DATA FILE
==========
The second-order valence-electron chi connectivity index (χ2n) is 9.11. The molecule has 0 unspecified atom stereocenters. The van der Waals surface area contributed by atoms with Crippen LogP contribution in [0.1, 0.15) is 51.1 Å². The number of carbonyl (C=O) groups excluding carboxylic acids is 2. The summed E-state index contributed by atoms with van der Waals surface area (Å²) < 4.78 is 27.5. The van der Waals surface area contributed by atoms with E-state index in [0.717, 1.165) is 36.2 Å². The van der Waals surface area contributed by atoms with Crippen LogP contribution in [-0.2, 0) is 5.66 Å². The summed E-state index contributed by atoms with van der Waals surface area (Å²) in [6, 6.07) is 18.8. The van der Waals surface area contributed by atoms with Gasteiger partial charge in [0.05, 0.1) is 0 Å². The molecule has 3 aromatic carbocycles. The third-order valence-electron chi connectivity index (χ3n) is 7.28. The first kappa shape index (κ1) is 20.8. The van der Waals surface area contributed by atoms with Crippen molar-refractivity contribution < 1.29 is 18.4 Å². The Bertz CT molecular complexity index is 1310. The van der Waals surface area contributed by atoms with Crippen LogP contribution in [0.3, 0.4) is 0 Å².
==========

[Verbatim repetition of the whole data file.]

The second-order valence-electron chi connectivity index (χ2n) is 9.11. The molecule has 0 unspecified atom stereocenters. The van der Waals surface area contributed by atoms with Crippen LogP contribution in [0.1, 0.15) is 51.1 Å². The number of carbonyl (C=O) groups excluding carboxylic acids is 2. The summed E-state index contributed by atoms with van der Waals surface area (Å²) < 4.78 is 27.5. The van der Waals surface area contributed by atoms with E-state index in [0.717, 1.165) is 36.2 Å². The van der Waals surface area contributed by atoms with Crippen LogP contribution in [-0.2, 0) is 5.66 Å². The summed E-state index contributed by atoms with van der Waals surface area (Å²) in [6, 6.07) is 18.8. The van der Waals surface area contributed by atoms with Gasteiger partial charge in [0.05, 0.1) is 0 Å². The molecule has 3 aromatic carbocycles. The third-order valence-electron chi connectivity index (χ3n) is 7.28. The first kappa shape index (κ1) is 20.8. The van der Waals surface area contributed by atoms with Crippen molar-refractivity contribution < 1.29 is 18.4 Å². The Bertz CT molecular complexity index is 1310. The van der Waals surface area contributed by atoms with Crippen LogP contribution in [0.3, 0.4) is 0 Å².